Hillary Clinton may well end up the Democratic Party’s nominee for president of the United States.
But if Hawaii Democrats are representative of other state parties, supporters of Bernie Sanders are not yet throwing in the red, white and blue towel.
On Sunday, on the second and final day of the state party convention at the Sheraton Waikiki, party members elected a new chair, Tim Vandeveer, a grassroots activist best known for his activism in “keeping the country country” on Oahu’s North Shore.
Vandeveer is also an unrelenting supporter of Bernie Sanders for president, the independent senator from Vermont known for his views on socialism.
Vandeveer defeated three other candidates with deeper ties to and experience in the party: Jacce Mikulanec, who works in government relations for the Hawaii Medical Service Association; Tyler Dos Santos-Tam, executive director of the Hawaii Construction Alliance; and Flo Kong Kee, a government affairs specialist with United Public Workers.
But it was clear from the strong support for Vandeveer in the Sheraton ballroom that a Bernie tide had swept him into office.
“When the people lead, our leaders will follow, and that absolutely applies to me.”—Party Chair Tim Vandeveer
“When the people lead, our leaders will follow, and that absolutely applies to me,” said Vandeveer. “I am going to need your support to put this party back on track. No matter what side of the debate you are on, we must always engage in civil discourse and treat each other with aloha.”
In a show of unity following the vote, Gov. David Ige expressed his pride in all four candidates, who joined him on the stage of the Sheraton ballroom.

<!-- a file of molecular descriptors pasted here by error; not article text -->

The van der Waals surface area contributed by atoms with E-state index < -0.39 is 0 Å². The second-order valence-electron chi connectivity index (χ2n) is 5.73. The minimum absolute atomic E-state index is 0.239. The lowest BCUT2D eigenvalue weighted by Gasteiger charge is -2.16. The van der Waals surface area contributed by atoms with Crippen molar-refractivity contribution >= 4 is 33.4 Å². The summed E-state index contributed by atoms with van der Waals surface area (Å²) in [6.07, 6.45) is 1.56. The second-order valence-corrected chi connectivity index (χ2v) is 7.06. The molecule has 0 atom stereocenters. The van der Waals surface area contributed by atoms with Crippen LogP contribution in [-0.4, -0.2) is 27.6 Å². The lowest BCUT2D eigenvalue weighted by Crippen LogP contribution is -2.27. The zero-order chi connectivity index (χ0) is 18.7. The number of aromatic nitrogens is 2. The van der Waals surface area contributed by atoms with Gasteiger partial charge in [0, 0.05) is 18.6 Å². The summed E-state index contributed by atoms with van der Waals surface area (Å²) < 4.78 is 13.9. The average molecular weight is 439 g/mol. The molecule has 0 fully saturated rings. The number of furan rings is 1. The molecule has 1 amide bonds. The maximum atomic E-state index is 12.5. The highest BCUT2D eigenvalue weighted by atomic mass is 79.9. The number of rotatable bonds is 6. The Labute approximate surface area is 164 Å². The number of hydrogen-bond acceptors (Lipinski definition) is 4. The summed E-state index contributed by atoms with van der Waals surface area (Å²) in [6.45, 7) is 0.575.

“We are in good hands,” Ige said to attendees, all of them on their feet. “Let us come together for victory in November! Mahalo!”
Vandeveer’s election was not the only indication of the clout of Sanders folks at the convention.
It also included a strong speech by U.S. Rep. Tulsi Gabbard to support an anti-war candidate for president — yep, Sanders — and a floor debate on party rules and resolutions that sought to change how superdelegates align with candidates and how people register to vote in the presidential caucus.
The proposals arose out of Sanders’ big win over Clinton in the Hawaii March caucus (in Hawaii it’s called a presidential preference poll).
Sanders followers are upset that a majority of the local party’s 10 superdelegates supported Clinton, though Sanders had earned a majority of the regular delegates as a result of the caucus.
There were also concerns in some corners about whether new Democrats should be welcomed into the party so soon before the caucus, as was the case in March.
On the one hand, the late registration brought much needed new blood into the party. On the other, some complained that the new members joined only to support Sanders and were not true Democrats.
Convention attendees deliberated on Sunday, agreed on some matters but not others. The adopted measures will later be posted to the party’s website.
One proposed rule change would have made enrollment in the party effective two weeks after an enrollment care is received by the party. The change was favored by Democrats who objected to new members registering to vote on the same day as the presidential caucus and then being allowed to vote automatically.
Opponents of the change, however, said the proposed rule would disenfranchise potential voters. The rule change was voted down.
Vandeveer’s election seemed to go some distance in mollifying Sanders proponents. For example, Bart Dame, who lead the Sanders Hawaii campaign (and who actually supported Kong Kee), was visibly beaming for the remainder of the day.
Time was also running out, and neighbor island attendees had planes to catch.
Three of the four members of Hawaii’s congressional delegation gave well-received speeches Sunday.
U.S. Sen. Brian Schatz argued that Democrats had made tremendous progress in recent years on issues such as climate change and civil rights. He denounced Donald Trump, the GOP’s presumptive nominee, who he described as “uniquely dangerous” to the world.